Upon intervention from UEFA in 1971, a vote was called amongst member nations as the need for official, regulated governance of the women’s game became too clear to ignore.

At long last, a 31-1 resolution lifting the prohibition was passed.

Can you guess the single nation who opposed the motion? Embarrassingly, yes, it was Scotland.

As a result, in a dismissive act of trailblazing self-establishment, the Scottish Women’s Football Association was formed in 1972 by 6 founding clubs taking matters into their own hands.

Thanos’ ‘Fine, I’ll do it myself’ meme comes to mind in this respect.

Eventually, in 1974, the SFA relented, and Scottish women’s football was finally recognized in an official standing.

The SFA were active opponents of women’s football throughout the 20th Century. Pic credit – Sam Ronald

The format and structure of the women’s football pyramid have since been adapted a number of times before the incumbent SWF was established as the governing body of elite women’s football.

Thus, having only been officially recognized as a sport less than half a century ago, the progress made in this time is worthy of profound respect.

Joyce was quick to testify to this:

“The growth of the game while at City was there for everyone to see.

“It’s slightly easier when your first team is successful and is visible.”

“The club was promoted, and I saw it as my job to develop the young girls there as people and footballers.”

Record numbers of young girls are playing and training in Scotland. Pic credit – planet_fox

“From then the evolution is evident, teams are now full time, some part-time, and others aspiring to be both.”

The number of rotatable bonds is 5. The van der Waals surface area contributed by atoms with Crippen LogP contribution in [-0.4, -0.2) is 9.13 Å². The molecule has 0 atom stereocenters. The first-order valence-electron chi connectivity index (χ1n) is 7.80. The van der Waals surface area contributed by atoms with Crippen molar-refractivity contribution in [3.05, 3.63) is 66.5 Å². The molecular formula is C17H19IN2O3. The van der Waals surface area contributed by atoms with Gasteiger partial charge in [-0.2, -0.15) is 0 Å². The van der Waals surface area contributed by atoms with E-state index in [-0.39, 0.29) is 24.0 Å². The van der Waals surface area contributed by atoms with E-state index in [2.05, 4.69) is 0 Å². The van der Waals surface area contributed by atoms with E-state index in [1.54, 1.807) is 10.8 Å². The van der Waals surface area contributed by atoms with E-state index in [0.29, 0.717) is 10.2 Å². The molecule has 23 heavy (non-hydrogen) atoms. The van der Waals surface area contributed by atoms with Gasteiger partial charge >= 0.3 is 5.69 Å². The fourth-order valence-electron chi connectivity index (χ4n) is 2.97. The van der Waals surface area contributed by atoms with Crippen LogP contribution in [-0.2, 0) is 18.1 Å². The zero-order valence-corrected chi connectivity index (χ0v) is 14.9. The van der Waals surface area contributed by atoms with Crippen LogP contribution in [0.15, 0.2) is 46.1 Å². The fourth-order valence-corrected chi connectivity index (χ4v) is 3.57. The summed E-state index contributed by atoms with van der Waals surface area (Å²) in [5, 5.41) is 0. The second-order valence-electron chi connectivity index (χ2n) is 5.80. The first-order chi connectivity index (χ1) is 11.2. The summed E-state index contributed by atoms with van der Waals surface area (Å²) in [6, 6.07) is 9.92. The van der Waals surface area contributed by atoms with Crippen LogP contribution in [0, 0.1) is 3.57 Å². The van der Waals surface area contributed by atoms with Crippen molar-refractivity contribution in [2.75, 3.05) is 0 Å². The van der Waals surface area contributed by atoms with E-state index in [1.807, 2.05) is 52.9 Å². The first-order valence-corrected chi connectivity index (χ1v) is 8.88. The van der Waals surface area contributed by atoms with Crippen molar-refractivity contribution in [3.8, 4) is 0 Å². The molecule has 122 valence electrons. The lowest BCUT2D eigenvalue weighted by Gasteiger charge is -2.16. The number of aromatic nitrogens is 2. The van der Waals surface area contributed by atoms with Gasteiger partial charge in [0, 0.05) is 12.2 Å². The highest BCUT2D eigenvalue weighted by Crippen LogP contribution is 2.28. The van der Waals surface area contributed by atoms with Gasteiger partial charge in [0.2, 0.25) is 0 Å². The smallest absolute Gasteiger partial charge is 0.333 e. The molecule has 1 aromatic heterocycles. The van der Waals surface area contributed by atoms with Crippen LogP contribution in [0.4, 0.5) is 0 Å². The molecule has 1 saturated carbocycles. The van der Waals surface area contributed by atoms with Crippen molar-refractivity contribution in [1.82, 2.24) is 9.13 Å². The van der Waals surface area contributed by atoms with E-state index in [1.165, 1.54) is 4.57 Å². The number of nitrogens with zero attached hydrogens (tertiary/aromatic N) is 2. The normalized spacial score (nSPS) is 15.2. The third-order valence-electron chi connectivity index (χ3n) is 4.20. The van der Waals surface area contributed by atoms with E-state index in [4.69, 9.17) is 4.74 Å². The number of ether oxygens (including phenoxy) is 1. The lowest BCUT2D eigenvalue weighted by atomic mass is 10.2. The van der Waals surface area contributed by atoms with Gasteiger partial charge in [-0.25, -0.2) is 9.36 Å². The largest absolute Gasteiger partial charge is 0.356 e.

“This doesn’t happen overnight, there is a lot of time put in behind the scenes to make this happen and make it sustainable.”

“Not everyone has the resources that teams affiliated to a men’s side have but we do our best with what we have.”

So, what is next for women’s football in Scotland?

The unpleasant reality is that sexism and antiquated, discriminative attitudes towards women’s football still very much exist. Whilst not in the flagrant regulatory sense of the 20th century, the commercialization, increased coverage, and social media presence of the women’s game has given rise to misogynistic prejudice of an entirely different new kind.

This was particularly clear at the start of the year when Stenhousemuir was required to publicly defend their captain after she was subject to online abuse following a game against Ranger’s Ladies.


Instances such as this are far too common in the women’s game, and a simple visit to the comments section of women’s highlights videos on social media is more than likely to back this up.

Moving forwards, Joyce said:

“We need to shout more about our game. Embrace it, develop it and be positive about it. Cut out any negativity or bullshit that comes with social media and people thinking they have an opinion.”

“I can’t stand negativity towards the game and bullies. Unfortunately, we have faceless ones who hide online or in crowds, there’s no time for that moving forward.

“Cut it out and enjoy what we have.”

“Watch it, help it, and enjoy its growth.”